So I agree with where the Court comes out.  But not for the reason it provides.  A reason that is flatly inapplicable.

It's true that it giving good conduct credits for people who had already served their time wouldn't serve the legislative purpose of encouraging good conduct for precisely the reason that Justice Werdegar identifies; i.e., they didn't know about the statute when they decided to be good.  But that's not what the statute does.  The statute doesn't say you don't get good conduct credits for time you already served.  It instead says that even if you're still in prison, and even if giving you future good conduct credits for time you spend in prison in the future would encourage you to be good, we're not going to give them to you if you committed your crime prior to October 1, 2011.  That's the potential equal protection violation.  That's why the statute is arguably irrational:  because it makes no sense to say that the guy in the next cell --who was convicted of the exact same offense as you were -- is entitled to get credit for being good but you are not.  Contrary to Justice Werdegar's assertion, the incentive effects apply equally in both cases, to people committing offenses prior as well as subsequent to October 1, 2011.  So say otherwise -- that people still in prison can't have their conduct influenced by the statute -- is simply wrong.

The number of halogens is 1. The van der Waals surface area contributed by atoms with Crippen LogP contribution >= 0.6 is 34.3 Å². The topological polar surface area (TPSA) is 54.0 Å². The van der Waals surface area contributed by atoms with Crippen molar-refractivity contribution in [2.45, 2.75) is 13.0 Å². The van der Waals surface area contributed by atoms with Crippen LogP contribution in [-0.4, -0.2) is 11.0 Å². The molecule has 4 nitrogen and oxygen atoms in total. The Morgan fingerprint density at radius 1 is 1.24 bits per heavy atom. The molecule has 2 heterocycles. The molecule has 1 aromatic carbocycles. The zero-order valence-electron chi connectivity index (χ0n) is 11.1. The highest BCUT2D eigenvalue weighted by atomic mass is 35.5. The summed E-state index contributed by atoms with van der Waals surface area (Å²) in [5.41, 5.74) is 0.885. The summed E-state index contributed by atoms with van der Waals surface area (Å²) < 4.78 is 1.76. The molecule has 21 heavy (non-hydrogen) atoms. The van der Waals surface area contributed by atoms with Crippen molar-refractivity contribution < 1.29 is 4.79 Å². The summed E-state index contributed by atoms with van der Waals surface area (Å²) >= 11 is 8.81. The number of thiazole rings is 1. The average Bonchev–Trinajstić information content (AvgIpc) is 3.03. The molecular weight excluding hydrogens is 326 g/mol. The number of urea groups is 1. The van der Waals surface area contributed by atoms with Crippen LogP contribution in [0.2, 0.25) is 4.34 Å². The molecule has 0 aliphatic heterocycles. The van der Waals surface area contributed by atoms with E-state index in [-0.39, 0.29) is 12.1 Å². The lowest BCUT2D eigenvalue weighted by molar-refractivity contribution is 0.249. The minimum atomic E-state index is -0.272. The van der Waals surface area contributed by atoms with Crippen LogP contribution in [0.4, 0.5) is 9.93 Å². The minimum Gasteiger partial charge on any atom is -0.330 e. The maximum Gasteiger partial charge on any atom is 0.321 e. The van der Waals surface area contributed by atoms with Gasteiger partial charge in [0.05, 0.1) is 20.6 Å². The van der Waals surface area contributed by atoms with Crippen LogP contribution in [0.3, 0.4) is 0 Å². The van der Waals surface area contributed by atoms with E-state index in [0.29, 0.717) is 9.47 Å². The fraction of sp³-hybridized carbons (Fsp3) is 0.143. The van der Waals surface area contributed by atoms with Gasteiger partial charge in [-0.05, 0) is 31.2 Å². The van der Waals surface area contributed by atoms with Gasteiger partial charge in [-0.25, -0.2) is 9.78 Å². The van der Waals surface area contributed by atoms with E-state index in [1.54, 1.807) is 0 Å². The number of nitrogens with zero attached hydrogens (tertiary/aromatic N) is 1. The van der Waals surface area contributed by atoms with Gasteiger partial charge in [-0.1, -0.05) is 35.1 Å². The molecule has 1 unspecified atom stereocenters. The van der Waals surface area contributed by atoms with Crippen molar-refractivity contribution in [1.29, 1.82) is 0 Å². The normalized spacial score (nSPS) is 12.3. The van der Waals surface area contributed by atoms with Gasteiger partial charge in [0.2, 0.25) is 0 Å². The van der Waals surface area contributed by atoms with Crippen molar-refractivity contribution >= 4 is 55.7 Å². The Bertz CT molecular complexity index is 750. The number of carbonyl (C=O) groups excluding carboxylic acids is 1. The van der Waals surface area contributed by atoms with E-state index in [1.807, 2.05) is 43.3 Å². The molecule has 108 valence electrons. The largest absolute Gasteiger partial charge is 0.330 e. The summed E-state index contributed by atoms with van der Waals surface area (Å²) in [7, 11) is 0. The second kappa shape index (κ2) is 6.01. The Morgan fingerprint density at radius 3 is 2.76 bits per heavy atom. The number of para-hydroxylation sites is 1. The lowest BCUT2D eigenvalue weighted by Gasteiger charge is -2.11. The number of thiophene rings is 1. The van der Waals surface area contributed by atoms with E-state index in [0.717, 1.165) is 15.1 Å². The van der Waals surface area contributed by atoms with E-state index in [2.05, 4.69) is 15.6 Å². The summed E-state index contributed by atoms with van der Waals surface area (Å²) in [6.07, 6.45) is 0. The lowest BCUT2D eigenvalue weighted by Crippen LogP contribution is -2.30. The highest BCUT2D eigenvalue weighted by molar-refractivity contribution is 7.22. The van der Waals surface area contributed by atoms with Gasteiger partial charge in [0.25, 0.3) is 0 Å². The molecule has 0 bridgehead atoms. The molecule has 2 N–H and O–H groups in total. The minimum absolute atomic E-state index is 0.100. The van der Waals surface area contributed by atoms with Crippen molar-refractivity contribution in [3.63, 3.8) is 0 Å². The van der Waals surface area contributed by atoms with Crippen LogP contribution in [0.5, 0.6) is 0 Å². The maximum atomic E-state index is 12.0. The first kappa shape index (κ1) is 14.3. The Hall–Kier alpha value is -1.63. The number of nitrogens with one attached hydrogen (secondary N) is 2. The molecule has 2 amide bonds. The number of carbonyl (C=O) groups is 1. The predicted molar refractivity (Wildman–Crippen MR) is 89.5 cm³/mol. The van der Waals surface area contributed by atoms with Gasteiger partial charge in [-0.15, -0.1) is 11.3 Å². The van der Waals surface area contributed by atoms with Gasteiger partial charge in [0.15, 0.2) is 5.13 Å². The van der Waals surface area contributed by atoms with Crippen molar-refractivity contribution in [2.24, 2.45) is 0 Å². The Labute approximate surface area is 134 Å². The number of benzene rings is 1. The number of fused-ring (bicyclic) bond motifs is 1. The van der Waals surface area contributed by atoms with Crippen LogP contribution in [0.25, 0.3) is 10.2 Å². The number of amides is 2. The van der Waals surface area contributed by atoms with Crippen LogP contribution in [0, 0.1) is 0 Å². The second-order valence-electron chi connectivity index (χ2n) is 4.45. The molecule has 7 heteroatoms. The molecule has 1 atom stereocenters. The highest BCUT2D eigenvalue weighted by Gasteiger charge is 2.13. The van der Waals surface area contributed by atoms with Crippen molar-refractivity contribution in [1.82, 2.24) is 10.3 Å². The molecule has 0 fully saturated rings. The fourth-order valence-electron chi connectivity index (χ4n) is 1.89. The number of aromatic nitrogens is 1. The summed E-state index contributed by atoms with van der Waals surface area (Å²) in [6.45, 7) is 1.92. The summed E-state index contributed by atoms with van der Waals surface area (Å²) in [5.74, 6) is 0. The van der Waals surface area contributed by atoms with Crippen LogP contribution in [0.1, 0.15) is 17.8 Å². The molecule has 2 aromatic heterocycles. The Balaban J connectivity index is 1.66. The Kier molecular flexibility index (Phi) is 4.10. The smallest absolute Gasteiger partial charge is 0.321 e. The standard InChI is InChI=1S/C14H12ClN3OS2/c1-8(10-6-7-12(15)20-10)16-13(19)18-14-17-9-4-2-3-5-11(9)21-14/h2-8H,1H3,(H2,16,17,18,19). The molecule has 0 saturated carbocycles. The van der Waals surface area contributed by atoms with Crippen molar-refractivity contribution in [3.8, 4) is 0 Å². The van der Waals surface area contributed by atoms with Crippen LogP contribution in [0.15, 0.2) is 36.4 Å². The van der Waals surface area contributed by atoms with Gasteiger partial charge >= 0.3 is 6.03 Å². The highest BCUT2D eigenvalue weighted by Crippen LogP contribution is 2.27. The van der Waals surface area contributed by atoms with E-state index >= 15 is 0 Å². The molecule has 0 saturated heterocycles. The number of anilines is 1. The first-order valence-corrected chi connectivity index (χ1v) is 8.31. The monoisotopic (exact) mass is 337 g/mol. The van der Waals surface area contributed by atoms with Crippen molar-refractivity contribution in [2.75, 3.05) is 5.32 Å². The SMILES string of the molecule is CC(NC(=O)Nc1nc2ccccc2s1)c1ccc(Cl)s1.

Now, again, I think that the equal protection challenge likely fails on other grounds.  The Legislature might conceivably think, for example, that applying the statute only prospectively is a good idea not for incentive reasons, but rather to enable judges and prosecutors to know at the outset how much time the defendant will actually serve when deciding sentences and pleas.  That's at least a possible basis for deciding to do what the statute does, and that's enough under rational basis.  (I might add that, as a policy matter, it's somewhat bizarre to give people who commit future crimes good conduct credit but not those who committed past crimes; that seems to incentivize future crimes and diminish deterrence.  But that's up to the Legislature.  A potentially stupid statute is not an unconstitutional one.)

I still like this opinion.  But how something like the argument in footnote 9 garners the assent of all of the justices -- and presumably the chambers staff as well -- is beyond me.  Especially when its flaws seem so obvious (at least to me) even after only thirty seconds of reading it.

So I really think the court needs to revise footnote nine if it wants to be intellectually honest.  We'll see if that in fact matters.

I was worried that I was getting irrationally exuberant.  It's good to know that I'm instead as cranky at 46 as I was at 45.